Thursday, May 16, 2013

Which Do You Choose?

You have two choices. You can either choose to fight for your emotional health, find peace of mind and live a happy, productive life, or you can choose to remain on your roller coaster. Only you can make this decision.

Surprisingly, 90 percent of people suffering from bipolar disorder choose to make no effort and be proactive in bettering their life. They enjoy the ups and downs and will inevitably continue down a very destructive path, be misunderstood and live a great deal of their life in misery. If this is you, then accept the alternative and give up now.

I, however, have chosen to be in the 10 percent who have taken control and become a productive member of society and lead a somewhat 'normal' life. If you choose the second option, to move forward, stabilize and regain your mental health like me, then you're well on your way. But remember, it's ultimately up to you to put in the work. Trust me, no one is going to come knocking on your door and say, "Please excuse me, but would you like me to fix you? And by the way, it's on the house!" And if you do find someone who wants to fix you who isn't a doctor, run like hell, especially after knowing them for a short period of time. They don't know what you've gone through and how hard you've worked, only you do.

One afternoon several years ago I was watching an episode of Larry King Live. The episode was entitled "20 Years of Bipolar Hell." The guest was actress Linda Hamilton (from 'Terminator'). Caller after caller was desperate for answers she didn't have. I sat frustrated as I watched and listened. I'm sitting there talking back, no, practically shouting, to the TV, "I know the answer! I know how!" This is when I knew I could help people, my passion. I could teach them by sharing my strategies and coping tools to manage my bipolar disorder on any given day with its many challenges.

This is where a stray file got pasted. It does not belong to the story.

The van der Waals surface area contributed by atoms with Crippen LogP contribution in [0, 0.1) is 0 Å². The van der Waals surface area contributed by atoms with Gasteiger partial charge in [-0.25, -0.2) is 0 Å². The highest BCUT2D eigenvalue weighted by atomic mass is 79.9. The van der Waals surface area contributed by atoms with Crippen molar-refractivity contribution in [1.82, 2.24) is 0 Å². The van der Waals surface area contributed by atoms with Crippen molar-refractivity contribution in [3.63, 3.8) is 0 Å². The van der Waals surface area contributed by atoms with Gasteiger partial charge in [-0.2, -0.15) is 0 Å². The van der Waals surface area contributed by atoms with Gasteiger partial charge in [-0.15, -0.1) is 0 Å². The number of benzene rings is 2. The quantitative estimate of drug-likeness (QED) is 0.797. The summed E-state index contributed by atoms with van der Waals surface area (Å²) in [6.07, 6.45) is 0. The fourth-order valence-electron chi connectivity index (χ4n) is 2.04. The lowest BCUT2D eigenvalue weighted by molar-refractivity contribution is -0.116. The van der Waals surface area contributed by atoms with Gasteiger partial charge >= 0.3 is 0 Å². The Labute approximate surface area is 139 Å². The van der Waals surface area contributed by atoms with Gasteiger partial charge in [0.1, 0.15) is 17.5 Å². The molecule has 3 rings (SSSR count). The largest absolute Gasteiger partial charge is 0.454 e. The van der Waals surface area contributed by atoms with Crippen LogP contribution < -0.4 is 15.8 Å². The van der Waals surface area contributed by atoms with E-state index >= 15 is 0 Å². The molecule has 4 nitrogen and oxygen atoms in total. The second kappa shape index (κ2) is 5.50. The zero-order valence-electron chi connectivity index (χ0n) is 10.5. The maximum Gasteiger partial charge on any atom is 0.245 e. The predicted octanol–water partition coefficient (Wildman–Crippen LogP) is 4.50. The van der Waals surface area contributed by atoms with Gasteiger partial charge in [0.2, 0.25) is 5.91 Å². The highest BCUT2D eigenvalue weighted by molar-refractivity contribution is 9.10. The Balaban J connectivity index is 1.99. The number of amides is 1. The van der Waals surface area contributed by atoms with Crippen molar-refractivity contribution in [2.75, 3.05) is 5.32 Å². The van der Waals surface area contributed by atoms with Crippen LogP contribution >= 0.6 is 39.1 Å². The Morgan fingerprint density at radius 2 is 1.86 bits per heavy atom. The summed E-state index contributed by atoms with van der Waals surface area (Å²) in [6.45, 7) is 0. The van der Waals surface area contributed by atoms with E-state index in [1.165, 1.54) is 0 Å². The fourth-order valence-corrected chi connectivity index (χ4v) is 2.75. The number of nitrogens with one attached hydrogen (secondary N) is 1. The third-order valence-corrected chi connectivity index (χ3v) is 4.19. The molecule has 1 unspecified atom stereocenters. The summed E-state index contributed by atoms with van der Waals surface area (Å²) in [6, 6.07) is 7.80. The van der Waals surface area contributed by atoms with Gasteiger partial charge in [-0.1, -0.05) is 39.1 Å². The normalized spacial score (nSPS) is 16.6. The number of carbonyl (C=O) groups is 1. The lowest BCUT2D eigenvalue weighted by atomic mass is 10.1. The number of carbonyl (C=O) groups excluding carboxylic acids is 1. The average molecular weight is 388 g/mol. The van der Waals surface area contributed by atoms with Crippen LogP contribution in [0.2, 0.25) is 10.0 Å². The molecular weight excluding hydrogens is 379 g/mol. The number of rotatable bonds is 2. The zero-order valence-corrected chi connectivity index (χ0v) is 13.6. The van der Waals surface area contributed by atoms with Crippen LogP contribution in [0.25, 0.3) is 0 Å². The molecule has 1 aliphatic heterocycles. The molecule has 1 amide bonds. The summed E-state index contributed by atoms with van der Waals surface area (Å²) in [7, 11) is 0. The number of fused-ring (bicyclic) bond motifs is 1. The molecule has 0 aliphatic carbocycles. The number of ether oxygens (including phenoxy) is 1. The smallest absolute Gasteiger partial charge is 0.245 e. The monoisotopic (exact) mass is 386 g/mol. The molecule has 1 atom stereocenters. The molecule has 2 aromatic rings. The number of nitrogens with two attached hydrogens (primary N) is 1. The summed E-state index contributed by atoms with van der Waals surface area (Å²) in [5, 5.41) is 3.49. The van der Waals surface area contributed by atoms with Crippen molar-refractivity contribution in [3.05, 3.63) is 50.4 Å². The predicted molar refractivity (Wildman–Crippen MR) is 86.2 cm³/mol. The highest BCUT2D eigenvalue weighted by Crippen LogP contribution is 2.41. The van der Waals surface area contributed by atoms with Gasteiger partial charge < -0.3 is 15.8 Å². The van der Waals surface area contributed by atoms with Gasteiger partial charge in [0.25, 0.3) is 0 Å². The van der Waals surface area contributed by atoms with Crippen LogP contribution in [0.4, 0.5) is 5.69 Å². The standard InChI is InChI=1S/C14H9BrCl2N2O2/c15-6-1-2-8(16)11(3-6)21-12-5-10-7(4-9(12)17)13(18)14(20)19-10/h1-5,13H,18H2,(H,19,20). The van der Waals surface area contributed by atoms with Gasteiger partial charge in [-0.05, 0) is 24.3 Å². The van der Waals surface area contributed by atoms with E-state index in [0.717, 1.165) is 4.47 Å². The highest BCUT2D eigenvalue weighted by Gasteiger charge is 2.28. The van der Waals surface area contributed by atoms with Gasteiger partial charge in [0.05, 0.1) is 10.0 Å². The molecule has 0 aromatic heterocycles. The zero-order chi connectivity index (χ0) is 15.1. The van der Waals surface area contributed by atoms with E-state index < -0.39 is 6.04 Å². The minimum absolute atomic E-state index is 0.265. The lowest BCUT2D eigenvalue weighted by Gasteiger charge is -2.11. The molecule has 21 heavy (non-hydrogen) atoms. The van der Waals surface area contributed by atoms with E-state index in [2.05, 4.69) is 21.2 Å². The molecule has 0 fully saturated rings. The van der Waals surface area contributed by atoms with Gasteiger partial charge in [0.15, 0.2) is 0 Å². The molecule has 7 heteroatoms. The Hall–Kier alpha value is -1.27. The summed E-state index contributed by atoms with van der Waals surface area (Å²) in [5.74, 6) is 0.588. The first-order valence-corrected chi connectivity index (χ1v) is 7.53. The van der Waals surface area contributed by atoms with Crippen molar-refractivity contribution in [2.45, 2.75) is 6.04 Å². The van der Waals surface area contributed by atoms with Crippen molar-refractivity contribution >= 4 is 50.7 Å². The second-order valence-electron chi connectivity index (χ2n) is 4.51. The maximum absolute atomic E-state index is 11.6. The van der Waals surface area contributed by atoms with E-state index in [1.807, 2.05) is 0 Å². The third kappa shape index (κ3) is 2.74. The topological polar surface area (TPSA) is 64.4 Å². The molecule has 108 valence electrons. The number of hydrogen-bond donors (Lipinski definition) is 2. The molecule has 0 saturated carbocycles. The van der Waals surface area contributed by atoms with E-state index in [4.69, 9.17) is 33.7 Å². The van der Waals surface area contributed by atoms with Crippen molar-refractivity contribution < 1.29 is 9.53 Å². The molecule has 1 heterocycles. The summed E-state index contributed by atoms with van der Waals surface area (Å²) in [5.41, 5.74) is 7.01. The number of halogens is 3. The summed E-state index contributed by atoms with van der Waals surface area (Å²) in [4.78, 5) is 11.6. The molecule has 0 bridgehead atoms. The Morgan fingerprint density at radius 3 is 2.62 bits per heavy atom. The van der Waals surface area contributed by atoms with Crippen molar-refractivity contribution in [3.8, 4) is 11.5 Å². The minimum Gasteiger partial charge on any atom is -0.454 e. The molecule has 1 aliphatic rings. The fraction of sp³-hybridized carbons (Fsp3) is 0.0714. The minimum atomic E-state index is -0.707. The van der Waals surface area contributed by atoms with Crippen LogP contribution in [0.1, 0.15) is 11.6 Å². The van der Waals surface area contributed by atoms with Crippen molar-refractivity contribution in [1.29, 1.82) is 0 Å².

Most famous people have money and resources available to them that we don't have the luxury. It's so easy for them to just say to go to the doctor, get medicated all will be peachy keen. NOT! And don't be fooled. You can bet half of them are half-step'n it. What I want to know is, how are all the people walking around with no place to live, no money, no food, no work who suffer from manic-depression going to turn their life suddenly into a bed of roses?!

Add the daily pressures of life, housing, transportation and money issues. And those are for the 'normal' people. We get to deal with severe, ever-changing emotional cycles, commonly referred to as mood swings (I hate that term, it sounds unstable lol). Some last seconds. Others days, weeks and months. And don't forget all the ones in between. There's long ones and short ones all intertwined. They take you from wanting to stay in bed for days on end, pull the sheets over your head and want to disappear, only to be followed by a huge high and feeling like you can take on the world and solve all its problems. Don't forget the confusion, racing thoughts, insomnia. You get the picture.

Your case may be even worse. You could be having chronic panic attacks or in a great deal of physical pain. Say, for instance, back problems, arthritis or migraine headaches. In these cases, what ends up happening is the emotions and the physical aches and pains decide to wage their own war inside you; they exacerbate one another. When you can get through one of these days, go to bed being thankful, pat yourself on the back and say it was a great day.

Wow! That's a lot of crap to deal with. But let me assure you - IT CAN BE DONE! And the payoff will be amazing! Even to the point that people will have no clue that you suffer from this illness unless you tell them. You should see the looks on their faces. You'll love it. And this may sound strange, but you will probably be one of the sanest people you know and have abilities you never dreamed you have.

The day I realized that the only thing wrong with me was a genetic chemical imbalance, just as natural as the color of my blue eyes, it actually came as a huge relief. It meant it wasn't my fault. Just knowing it isn't your fault should bring you comfort because being aware is half the battle. You know what you're dealing with and this knowledge will give you the power to take control.

See, I understand. Good news is, it could be worse. You have a gig that can be managed, some people don't. They don't have a choice. Just remember that in making your decision.

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